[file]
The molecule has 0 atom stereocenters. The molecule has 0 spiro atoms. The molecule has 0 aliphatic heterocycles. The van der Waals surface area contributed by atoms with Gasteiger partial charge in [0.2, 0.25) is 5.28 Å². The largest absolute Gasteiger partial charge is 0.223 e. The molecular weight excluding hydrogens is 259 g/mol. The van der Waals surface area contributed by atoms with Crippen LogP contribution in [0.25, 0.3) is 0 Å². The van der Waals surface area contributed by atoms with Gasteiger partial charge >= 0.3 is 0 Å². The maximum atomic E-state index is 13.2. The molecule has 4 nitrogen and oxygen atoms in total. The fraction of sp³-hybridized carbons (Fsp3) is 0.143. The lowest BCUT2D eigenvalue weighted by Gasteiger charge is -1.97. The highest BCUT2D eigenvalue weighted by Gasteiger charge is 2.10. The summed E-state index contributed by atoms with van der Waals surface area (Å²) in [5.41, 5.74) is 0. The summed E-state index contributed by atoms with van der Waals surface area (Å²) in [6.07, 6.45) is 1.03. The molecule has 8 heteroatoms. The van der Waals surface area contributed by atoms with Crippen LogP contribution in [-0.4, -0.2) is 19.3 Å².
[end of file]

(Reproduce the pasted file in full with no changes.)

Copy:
The molecule has 0 atom stereocenters. The molecule has 0 spiro atoms. The molecule has 0 aliphatic heterocycles. The van der Waals surface area contributed by atoms with Gasteiger partial charge in [0.2, 0.25) is 5.28 Å². The largest absolute Gasteiger partial charge is 0.223 e. The molecular weight excluding hydrogens is 259 g/mol. The van der Waals surface area contributed by atoms with Crippen LogP contribution in [0.25, 0.3) is 0 Å². The van der Waals surface area contributed by atoms with Gasteiger partial charge >= 0.3 is 0 Å². The maximum atomic E-state index is 13.2. The molecule has 4 nitrogen and oxygen atoms in total. The fraction of sp³-hybridized carbons (Fsp3) is 0.143. The lowest BCUT2D eigenvalue weighted by Gasteiger charge is -1.97. The highest BCUT2D eigenvalue weighted by Gasteiger charge is 2.10. The summed E-state index contributed by atoms with van der Waals surface area (Å²) in [5.41, 5.74) is 0. The summed E-state index contributed by atoms with van der Waals surface area (Å²) in [6.07, 6.45) is 1.03. The molecule has 8 heteroatoms. The van der Waals surface area contributed by atoms with Crippen LogP contribution in [-0.4, -0.2) is 19.3 Å².